Mike Gonzalez

The Language of Resistance

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The vocabulary of anti-capitalism is more than a passing fad.

There is a new language developing in the streets that our growing movement passes through. At the European Social Forum demonstration in Paris, there was a man distributing leaflets recommending Esperanto. The Esperantists are at most demonstrations - as they have always been since their great idea was first mooted by a Pole called Zamenhof in 1887. Their theory was that humanity was divided by language, and that a common tongue - coined out of all the other languages - would create understanding and unity.

Response Units

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Review of 'A World at War', Millinery Works Gallery, London

The visitor who will expect an exhibition called 'A World at War' to be full of military images will be disappointed. Frances Newman's art works are at least as much to do with how the war resonates at home. 'Another Bloody Sunday', for example, takes the eye across a breakfast tray with a remnant of toast still on the plate to the newspaper behind it. The image - of the father protecting his son moments before the boy is killed by Israeli gunfire - is immediately familiar. Here it is an invasion, an interruption of the everyday rituals - and it is inescapable.

Living to Tell the Tale

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Márquez's magical world offers hope for the real one.

Gabriel García Márquez's memoirs, or at the least the first volume of them, will be published in early November. It's a strange piece of autobiography, because Márquez has already become a kind of legend. His status as a writer must be unique - he has become almost indistinguishable from the world he has created and the people in it. The Gabriel he writes about, and the Colombia in which he grows up, both seem very familiar and very immediate.

Brazilian Wave

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Review of 'Reclaim The State', Hilary Wainwright, Verso £15 and 'Radicals in Power', Gianpaolo Baiocchi, Zed Books £14.95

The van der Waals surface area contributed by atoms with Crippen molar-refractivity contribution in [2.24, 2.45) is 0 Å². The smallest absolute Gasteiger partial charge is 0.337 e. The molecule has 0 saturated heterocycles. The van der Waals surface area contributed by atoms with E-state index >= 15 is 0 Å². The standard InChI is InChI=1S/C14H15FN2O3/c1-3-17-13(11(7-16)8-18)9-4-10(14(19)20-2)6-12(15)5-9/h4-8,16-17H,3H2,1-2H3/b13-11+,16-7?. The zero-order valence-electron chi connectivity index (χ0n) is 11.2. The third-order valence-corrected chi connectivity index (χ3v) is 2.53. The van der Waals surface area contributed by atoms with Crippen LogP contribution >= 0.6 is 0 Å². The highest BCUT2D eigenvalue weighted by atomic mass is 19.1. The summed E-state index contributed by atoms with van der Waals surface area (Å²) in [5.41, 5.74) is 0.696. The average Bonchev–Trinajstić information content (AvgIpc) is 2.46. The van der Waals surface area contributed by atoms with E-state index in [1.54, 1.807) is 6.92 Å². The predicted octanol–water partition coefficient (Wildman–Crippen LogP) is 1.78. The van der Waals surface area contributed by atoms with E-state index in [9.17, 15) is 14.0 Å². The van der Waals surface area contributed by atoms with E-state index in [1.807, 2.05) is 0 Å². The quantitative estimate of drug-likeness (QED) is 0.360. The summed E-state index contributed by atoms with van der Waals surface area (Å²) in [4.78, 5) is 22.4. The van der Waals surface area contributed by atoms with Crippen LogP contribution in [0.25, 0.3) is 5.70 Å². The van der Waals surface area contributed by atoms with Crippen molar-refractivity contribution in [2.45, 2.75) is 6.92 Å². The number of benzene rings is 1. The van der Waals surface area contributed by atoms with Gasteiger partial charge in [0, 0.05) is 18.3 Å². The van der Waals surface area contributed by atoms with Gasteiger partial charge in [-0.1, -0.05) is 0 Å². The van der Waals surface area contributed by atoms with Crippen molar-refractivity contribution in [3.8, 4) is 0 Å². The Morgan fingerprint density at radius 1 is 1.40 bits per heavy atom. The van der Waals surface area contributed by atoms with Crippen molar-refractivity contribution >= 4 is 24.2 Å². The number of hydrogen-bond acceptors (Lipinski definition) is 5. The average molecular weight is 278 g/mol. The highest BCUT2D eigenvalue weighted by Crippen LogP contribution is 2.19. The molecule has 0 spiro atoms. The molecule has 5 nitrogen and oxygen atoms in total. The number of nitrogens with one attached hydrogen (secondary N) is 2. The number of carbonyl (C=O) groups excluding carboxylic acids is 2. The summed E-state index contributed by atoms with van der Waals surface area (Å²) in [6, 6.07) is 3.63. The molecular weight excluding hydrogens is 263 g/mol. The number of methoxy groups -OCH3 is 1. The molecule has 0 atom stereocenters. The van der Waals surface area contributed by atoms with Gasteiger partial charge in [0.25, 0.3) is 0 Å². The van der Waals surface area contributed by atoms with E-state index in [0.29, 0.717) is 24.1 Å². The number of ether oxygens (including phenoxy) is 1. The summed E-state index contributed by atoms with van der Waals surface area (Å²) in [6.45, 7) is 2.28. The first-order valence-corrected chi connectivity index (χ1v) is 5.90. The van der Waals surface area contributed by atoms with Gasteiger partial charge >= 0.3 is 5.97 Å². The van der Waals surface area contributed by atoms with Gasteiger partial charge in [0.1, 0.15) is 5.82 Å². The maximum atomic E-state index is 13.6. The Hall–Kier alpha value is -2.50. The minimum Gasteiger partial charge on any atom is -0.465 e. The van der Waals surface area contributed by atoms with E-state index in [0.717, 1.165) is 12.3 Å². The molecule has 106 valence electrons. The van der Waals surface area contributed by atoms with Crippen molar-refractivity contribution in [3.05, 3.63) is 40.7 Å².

The leaders of the anti-capitalist movement seem to have fallen in love with Brazil. For years it was impossible to find a single news item about the country from one month to the next. Now every debate about the future of the movement, and the kind of world we want to build, seems to refer to Porto Alegre. Partly that is because the first three World Social Forums were held there. More importantly, though, it is because Porto Alegre has operated for more than ten years a 'participatory budget'.

A Right Royal Con Trick

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Whether it's the monarchy or the new celebrity aristocrats, we should sharpen our guillotines.

The queen's latest state visit was to Legoland. Meanwhile the other princelets visited sites of national significance. William attended the Toytown annual parade, Edward visited the Bassett's liquorice allsorts museum annual open day and Anne opened the International Velvet pony retirement home.

Cuba on My Mind

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Socialism without freedom is not worthy of the name.

My e-mail has been full to overflowing recently as the grandees of the international and Latin American intelligentsia lined up to defend Cuba. Some weeks ago, the Cuban government tried and summarily executed three hijackers who had seized a Cuban ferry. In the same period, 70 people were arrested and tried for opposition to the Cuban state and sentenced to jail terms of up to 20 years.

Electing to Fight

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Carlo Morelli, Joe Hartney and Mike Gonzalez examine the success of the Scottish socialists, while Michael Lavalette explains how he won in Preston.

The political landscape of Scotland was transformed on 1 May, with the election of six Scottish Socialist Party (SSP) MSPs to the Scottish Parliament. In the face of Blair and New Labour across Britain, we cannot overestimate how important it is that a party that openly talks about socialism and is consistently anti-war has won mass support. Even the most reticent bourgeois commentators agree on that.

Memories Were Made of This

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If we can explain and understand the past, we will then be able to shape the future.

In the last few weeks the Spanish government has begun to excavate graves where civilian prisoners were buried during, or immediately after, the Spanish Civil War. It might seem an odd thing to do, so long after the event, when even the relatives will barely remember their lost husbands or wives, or cousins, or parents. Yet the families of those murdered by paramilitary gangs or off-duty soldiers in country after country have fought relentlessly for the right to know where and when their dead were buried, and by whom.

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